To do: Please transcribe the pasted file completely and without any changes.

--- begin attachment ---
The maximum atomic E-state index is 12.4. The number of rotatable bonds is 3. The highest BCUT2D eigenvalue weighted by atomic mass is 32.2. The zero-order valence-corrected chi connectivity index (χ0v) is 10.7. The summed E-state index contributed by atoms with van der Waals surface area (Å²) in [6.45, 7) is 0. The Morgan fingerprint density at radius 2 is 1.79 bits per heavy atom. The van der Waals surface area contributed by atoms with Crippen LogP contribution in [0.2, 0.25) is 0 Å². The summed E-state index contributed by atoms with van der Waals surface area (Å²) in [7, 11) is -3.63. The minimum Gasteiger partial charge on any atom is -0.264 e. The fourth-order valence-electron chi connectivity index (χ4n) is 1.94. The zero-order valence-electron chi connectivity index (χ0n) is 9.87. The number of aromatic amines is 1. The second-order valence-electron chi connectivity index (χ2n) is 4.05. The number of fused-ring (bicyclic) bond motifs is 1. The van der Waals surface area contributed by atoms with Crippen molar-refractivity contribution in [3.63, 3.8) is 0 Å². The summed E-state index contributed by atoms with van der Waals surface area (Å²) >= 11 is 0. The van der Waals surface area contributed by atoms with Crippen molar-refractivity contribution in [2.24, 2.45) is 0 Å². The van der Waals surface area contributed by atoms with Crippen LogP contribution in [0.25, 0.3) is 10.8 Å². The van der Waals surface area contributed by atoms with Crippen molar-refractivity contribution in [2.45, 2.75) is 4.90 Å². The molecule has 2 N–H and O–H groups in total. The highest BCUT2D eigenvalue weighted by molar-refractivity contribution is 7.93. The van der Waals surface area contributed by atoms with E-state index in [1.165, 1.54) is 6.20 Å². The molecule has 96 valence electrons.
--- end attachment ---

The maximum atomic E-state index is 12.4. The number of rotatable bonds is 3. The highest BCUT2D eigenvalue weighted by atomic mass is 32.2. The zero-order valence-corrected chi connectivity index (χ0v) is 10.7. The summed E-state index contributed by atoms with van der Waals surface area (Å²) in [6.45, 7) is 0. The Morgan fingerprint density at radius 2 is 1.79 bits per heavy atom. The van der Waals surface area contributed by atoms with Crippen LogP contribution in [0.2, 0.25) is 0 Å². The summed E-state index contributed by atoms with van der Waals surface area (Å²) in [7, 11) is -3.63. The minimum Gasteiger partial charge on any atom is -0.264 e. The fourth-order valence-electron chi connectivity index (χ4n) is 1.94. The zero-order valence-electron chi connectivity index (χ0n) is 9.87. The number of aromatic amines is 1. The second-order valence-electron chi connectivity index (χ2n) is 4.05. The number of fused-ring (bicyclic) bond motifs is 1. The van der Waals surface area contributed by atoms with Crippen molar-refractivity contribution in [3.63, 3.8) is 0 Å². The summed E-state index contributed by atoms with van der Waals surface area (Å²) >= 11 is 0. The van der Waals surface area contributed by atoms with Crippen molar-refractivity contribution in [2.24, 2.45) is 0 Å². The van der Waals surface area contributed by atoms with Crippen LogP contribution in [0.25, 0.3) is 10.8 Å². The van der Waals surface area contributed by atoms with Crippen molar-refractivity contribution in [2.45, 2.75) is 4.90 Å². The molecule has 2 N–H and O–H groups in total. The highest BCUT2D eigenvalue weighted by molar-refractivity contribution is 7.93. The van der Waals surface area contributed by atoms with E-state index in [1.165, 1.54) is 6.20 Å². The molecule has 96 valence electrons.